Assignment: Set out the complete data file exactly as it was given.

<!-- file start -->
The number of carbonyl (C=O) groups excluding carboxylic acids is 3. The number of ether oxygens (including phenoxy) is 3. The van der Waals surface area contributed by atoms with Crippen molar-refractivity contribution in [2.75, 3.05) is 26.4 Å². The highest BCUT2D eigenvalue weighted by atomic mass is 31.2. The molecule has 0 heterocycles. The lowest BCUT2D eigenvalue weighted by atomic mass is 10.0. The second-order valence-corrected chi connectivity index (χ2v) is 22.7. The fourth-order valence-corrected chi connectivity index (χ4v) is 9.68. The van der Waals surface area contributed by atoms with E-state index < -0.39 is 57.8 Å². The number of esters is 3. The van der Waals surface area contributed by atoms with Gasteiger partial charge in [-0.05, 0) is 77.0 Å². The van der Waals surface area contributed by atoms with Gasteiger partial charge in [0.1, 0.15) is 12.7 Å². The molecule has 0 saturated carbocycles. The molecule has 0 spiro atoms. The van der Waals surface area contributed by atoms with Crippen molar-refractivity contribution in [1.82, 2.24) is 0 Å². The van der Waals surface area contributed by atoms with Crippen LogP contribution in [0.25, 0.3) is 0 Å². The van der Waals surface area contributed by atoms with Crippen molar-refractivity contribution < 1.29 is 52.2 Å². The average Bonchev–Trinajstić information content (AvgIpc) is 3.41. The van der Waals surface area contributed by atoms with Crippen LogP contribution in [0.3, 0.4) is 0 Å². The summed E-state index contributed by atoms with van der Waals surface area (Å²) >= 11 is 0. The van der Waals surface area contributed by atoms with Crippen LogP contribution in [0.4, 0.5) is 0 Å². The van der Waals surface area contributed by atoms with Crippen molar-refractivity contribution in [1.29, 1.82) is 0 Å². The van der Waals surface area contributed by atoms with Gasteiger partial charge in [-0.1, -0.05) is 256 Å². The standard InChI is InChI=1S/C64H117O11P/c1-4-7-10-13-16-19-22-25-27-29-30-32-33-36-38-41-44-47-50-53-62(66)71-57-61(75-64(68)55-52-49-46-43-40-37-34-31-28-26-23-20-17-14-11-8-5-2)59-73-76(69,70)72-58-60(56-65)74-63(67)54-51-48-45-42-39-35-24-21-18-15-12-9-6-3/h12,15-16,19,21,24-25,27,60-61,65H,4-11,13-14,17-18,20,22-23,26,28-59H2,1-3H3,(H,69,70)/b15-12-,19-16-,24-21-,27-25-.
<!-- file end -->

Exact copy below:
The number of carbonyl (C=O) groups excluding carboxylic acids is 3. The number of ether oxygens (including phenoxy) is 3. The van der Waals surface area contributed by atoms with Crippen molar-refractivity contribution in [2.75, 3.05) is 26.4 Å². The highest BCUT2D eigenvalue weighted by atomic mass is 31.2. The molecule has 0 heterocycles. The lowest BCUT2D eigenvalue weighted by atomic mass is 10.0. The second-order valence-corrected chi connectivity index (χ2v) is 22.7. The fourth-order valence-corrected chi connectivity index (χ4v) is 9.68. The van der Waals surface area contributed by atoms with E-state index < -0.39 is 57.8 Å². The number of esters is 3. The van der Waals surface area contributed by atoms with Gasteiger partial charge in [-0.05, 0) is 77.0 Å². The van der Waals surface area contributed by atoms with Gasteiger partial charge in [0.1, 0.15) is 12.7 Å². The molecule has 0 saturated carbocycles. The molecule has 0 spiro atoms. The van der Waals surface area contributed by atoms with Crippen molar-refractivity contribution in [1.82, 2.24) is 0 Å². The van der Waals surface area contributed by atoms with Crippen LogP contribution in [0.25, 0.3) is 0 Å². The van der Waals surface area contributed by atoms with Crippen molar-refractivity contribution < 1.29 is 52.2 Å². The average Bonchev–Trinajstić information content (AvgIpc) is 3.41. The van der Waals surface area contributed by atoms with Crippen LogP contribution in [0.3, 0.4) is 0 Å². The summed E-state index contributed by atoms with van der Waals surface area (Å²) >= 11 is 0. The van der Waals surface area contributed by atoms with Crippen LogP contribution in [0.4, 0.5) is 0 Å². The van der Waals surface area contributed by atoms with Crippen molar-refractivity contribution in [1.29, 1.82) is 0 Å². The van der Waals surface area contributed by atoms with Gasteiger partial charge in [-0.1, -0.05) is 256 Å². The standard InChI is InChI=1S/C64H117O11P/c1-4-7-10-13-16-19-22-25-27-29-30-32-33-36-38-41-44-47-50-53-62(66)71-57-61(75-64(68)55-52-49-46-43-40-37-34-31-28-26-23-20-17-14-11-8-5-2)59-73-76(69,70)72-58-60(56-65)74-63(67)54-51-48-45-42-39-35-24-21-18-15-12-9-6-3/h12,15-16,19,21,24-25,27,60-61,65H,4-11,13-14,17-18,20,22-23,26,28-59H2,1-3H3,(H,69,70)/b15-12-,19-16-,24-21-,27-25-.